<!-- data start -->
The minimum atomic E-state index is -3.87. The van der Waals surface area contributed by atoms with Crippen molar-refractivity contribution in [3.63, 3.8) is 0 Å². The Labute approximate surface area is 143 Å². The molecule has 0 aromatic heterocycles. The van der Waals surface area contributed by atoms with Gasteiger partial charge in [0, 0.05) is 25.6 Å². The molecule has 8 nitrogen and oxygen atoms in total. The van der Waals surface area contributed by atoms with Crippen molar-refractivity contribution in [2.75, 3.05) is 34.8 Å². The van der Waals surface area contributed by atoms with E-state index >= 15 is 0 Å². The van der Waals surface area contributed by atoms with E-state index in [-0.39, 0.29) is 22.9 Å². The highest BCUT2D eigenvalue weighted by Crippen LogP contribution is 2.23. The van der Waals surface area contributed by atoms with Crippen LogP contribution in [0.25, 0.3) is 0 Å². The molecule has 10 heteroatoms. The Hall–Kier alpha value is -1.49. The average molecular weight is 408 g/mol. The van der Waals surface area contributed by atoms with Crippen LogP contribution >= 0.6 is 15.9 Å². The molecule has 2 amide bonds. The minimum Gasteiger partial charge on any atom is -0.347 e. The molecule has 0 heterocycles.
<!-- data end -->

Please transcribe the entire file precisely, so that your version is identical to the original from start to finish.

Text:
The minimum atomic E-state index is -3.87. The van der Waals surface area contributed by atoms with Crippen molar-refractivity contribution in [3.63, 3.8) is 0 Å². The Labute approximate surface area is 143 Å². The molecule has 0 aromatic heterocycles. The van der Waals surface area contributed by atoms with Gasteiger partial charge in [0, 0.05) is 25.6 Å². The molecule has 8 nitrogen and oxygen atoms in total. The van der Waals surface area contributed by atoms with Crippen molar-refractivity contribution in [2.75, 3.05) is 34.8 Å². The van der Waals surface area contributed by atoms with E-state index >= 15 is 0 Å². The van der Waals surface area contributed by atoms with E-state index in [-0.39, 0.29) is 22.9 Å². The highest BCUT2D eigenvalue weighted by Crippen LogP contribution is 2.23. The van der Waals surface area contributed by atoms with Crippen LogP contribution in [0.25, 0.3) is 0 Å². The molecule has 10 heteroatoms. The Hall–Kier alpha value is -1.49. The average molecular weight is 408 g/mol. The van der Waals surface area contributed by atoms with Crippen LogP contribution >= 0.6 is 15.9 Å². The molecule has 2 amide bonds. The minimum Gasteiger partial charge on any atom is -0.347 e. The molecule has 0 heterocycles.